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Tuesday, April 7, 2015

Quote of the day -- On True Small Government

The guy who was, at the time, the ultimate, utmost Conservative and Republican, Barry Goldwater (Google him or check him out on Wikipedia or something, if you must). He was the Convervative's Conservative. He was Conservative long before Conservative was the "cool" it is today:


Sevesteen said...

Indiana has finally got small government right on this issue--allow gay marriage, don't force people to participate in gay marriage if they are opposed--even the minor participation of baking a cake.

Missouri and Ohio (among others) have it wrong--they interfere by not allowing gay marriage, forcing the morals of old religious people on the rest of us. I've got no right to berate Indiana at least until my home state is as good.

Allowing people to participate or not as they desire is true small government. If we start seeing more than 1 or 2% of stores that refuse married gay couples buying groceries or other everyday items I'd probably support using the force of law, but not until then.

Byron Funkhouser said...

Its not a question of 'allowing' gay marriage. Its a question of ending this violation of the equal protection clause.

It may be their religious belief that some people shouldn't have equal protection under the law, but the constitution trumps their religious beliefs. We will, in fact, have equal protection under the law.

No, you may not discriminate against gays.

Mo Rage said...

I say again here, the opposite of equality is discrimination.

The people in these churches that vote against this are, whether they like it or not, discriminating against fellow Americans.

Sure, they'll say it's okay because it's against the Bible but the things the Bible was against in Leviticus alone makes this absurd.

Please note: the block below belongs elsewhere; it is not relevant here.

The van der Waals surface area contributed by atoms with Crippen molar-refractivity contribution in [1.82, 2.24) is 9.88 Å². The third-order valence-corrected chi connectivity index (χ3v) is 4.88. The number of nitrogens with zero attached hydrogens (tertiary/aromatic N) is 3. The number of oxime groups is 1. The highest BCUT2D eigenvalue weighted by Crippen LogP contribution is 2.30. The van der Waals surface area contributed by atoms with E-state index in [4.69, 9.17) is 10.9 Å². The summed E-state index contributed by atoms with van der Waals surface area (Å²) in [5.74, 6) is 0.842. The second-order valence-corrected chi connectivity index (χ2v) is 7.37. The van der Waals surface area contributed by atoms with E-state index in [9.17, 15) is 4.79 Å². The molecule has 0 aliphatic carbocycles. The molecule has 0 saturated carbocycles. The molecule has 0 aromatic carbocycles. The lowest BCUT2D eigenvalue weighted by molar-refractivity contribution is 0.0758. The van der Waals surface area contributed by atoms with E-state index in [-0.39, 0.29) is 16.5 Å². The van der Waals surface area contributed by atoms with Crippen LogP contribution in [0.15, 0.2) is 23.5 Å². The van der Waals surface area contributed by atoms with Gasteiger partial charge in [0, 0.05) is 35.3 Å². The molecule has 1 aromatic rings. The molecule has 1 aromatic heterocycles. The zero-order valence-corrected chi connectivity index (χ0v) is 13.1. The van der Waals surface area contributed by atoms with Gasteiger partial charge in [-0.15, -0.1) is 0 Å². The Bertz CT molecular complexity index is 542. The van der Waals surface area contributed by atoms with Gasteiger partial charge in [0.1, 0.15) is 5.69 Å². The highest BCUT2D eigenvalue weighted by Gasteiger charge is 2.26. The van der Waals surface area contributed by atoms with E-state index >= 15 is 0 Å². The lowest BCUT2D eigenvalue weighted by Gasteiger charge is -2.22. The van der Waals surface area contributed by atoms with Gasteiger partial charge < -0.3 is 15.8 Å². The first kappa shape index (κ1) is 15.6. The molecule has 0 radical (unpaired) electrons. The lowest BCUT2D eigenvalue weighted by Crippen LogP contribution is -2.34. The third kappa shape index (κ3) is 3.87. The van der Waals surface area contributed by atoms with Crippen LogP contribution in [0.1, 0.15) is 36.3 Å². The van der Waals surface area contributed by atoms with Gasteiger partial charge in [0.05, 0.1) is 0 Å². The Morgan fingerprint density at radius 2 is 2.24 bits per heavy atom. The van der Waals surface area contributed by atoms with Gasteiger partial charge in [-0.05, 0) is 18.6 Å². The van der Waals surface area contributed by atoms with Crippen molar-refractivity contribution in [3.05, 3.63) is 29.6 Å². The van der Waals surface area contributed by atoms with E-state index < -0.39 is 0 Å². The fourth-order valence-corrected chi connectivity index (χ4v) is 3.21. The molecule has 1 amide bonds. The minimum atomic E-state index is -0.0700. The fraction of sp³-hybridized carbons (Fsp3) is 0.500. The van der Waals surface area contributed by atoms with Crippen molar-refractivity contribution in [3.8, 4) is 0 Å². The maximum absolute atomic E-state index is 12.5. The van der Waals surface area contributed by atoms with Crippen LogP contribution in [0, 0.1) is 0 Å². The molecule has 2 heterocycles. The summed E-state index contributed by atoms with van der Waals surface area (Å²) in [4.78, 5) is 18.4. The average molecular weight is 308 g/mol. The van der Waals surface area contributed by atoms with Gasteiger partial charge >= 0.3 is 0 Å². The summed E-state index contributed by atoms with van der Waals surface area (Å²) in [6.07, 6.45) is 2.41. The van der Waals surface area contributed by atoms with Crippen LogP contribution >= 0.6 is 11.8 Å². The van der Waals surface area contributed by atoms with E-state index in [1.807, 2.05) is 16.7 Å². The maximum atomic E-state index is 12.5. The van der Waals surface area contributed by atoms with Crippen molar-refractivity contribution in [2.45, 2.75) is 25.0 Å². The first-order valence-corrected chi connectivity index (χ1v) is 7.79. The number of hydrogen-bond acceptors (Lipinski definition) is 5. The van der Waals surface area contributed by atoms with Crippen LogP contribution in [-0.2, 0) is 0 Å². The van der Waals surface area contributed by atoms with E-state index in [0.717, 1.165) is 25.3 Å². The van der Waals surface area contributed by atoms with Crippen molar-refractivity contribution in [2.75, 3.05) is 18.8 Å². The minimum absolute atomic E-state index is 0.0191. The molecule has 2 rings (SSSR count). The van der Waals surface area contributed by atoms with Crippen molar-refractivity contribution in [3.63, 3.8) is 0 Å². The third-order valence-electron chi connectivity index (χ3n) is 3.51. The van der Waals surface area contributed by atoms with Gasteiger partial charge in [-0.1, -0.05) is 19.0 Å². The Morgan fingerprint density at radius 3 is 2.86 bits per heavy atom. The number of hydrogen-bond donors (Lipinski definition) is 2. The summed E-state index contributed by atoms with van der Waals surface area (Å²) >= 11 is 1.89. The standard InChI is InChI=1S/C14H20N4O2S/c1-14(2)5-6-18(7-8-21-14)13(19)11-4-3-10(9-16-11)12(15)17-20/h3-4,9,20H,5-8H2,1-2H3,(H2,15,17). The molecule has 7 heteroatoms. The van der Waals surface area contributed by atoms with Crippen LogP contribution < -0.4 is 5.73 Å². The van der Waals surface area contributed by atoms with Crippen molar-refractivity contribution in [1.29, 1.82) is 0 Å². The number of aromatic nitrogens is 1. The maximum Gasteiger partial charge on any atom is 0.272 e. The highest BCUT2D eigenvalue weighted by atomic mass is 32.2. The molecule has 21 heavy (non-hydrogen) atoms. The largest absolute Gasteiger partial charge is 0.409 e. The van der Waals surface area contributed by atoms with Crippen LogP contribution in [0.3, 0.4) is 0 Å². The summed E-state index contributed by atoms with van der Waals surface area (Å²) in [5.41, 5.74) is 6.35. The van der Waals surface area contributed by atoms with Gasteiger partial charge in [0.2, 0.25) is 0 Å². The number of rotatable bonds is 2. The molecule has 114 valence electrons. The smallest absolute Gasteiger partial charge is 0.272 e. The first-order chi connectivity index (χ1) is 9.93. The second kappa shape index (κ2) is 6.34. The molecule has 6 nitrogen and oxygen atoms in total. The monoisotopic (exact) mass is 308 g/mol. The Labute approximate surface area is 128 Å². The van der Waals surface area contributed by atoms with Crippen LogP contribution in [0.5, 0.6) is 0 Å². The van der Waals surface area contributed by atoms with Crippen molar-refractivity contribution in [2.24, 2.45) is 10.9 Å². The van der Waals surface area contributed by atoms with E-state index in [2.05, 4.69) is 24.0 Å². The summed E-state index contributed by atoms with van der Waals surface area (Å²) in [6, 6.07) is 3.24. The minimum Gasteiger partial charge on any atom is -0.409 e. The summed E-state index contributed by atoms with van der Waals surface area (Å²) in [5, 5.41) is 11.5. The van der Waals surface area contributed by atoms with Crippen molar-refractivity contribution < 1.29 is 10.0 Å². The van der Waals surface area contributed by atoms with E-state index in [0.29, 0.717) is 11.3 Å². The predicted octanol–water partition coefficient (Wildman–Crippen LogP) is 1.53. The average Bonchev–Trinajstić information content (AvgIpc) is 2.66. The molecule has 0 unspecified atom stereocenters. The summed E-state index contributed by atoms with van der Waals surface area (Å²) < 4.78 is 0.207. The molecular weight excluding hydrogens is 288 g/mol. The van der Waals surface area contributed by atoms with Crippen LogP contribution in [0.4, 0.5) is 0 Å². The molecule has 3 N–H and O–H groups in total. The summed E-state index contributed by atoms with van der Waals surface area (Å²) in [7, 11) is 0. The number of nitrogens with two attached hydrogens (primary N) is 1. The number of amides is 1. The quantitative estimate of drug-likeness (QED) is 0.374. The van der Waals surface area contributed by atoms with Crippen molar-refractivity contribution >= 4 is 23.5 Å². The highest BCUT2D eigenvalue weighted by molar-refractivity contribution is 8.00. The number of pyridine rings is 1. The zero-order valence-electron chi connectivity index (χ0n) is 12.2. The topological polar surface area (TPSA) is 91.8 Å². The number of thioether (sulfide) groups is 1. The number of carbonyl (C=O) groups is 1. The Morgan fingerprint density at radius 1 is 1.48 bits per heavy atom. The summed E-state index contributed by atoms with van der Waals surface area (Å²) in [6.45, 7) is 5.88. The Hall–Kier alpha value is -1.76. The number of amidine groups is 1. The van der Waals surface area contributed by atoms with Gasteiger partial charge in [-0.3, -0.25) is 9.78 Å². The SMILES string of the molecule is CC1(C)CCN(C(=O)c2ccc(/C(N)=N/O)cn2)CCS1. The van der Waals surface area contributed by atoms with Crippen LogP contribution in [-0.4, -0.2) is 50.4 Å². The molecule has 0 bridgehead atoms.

Sevesteen said...

I am strongly in favor of gay marriage, it is absurd to get hung up on the specific language with which I'm in favor of it. I have no desire to discriminate against gays.

The government should not discriminate. Period. People can and will discriminate, with or without a law. In the unlikely chance that I get the privilege, I will discriminate against the God Hates Fags Westboro Baptist church in any way I am permitted, in any way I think I can get away with. This discrimination is based on their sincere religious belief.

I've taken wedding pictures. That should not obligate me to take wedding pictures for a Westboro Baptist wedding--or an ordinary Baptist wedding, or even Unitarian. If I want to specialize in Gay and Atheist weddings while refusing Christian weddings, that should be my privilege.

If we get to a point where bigotry is causing significant harm beyond hurt feelings then there might be an excuse for government force. Not being able to get married is significant harm--My state needs to fix that. Not being able to require a specific photographer to take your picture is not harm. I haven't seen evidence of actual occurrences of harmful discrimination that is only possible because of a religious freedom law.

I am an atheist, and not competent to judge whether someone else is following their own religion--I see tons of contradictions, picking parts of the bible to follow while abandoning others. But I also see it with the constitution--Freedom of religion is important, infringements should be subject to strict scrutiny, meaning a compelling government interest accomplished with the least restrictive means necessary. In my mind at least the examples of private religious based homophobia I've seen have not met that standard.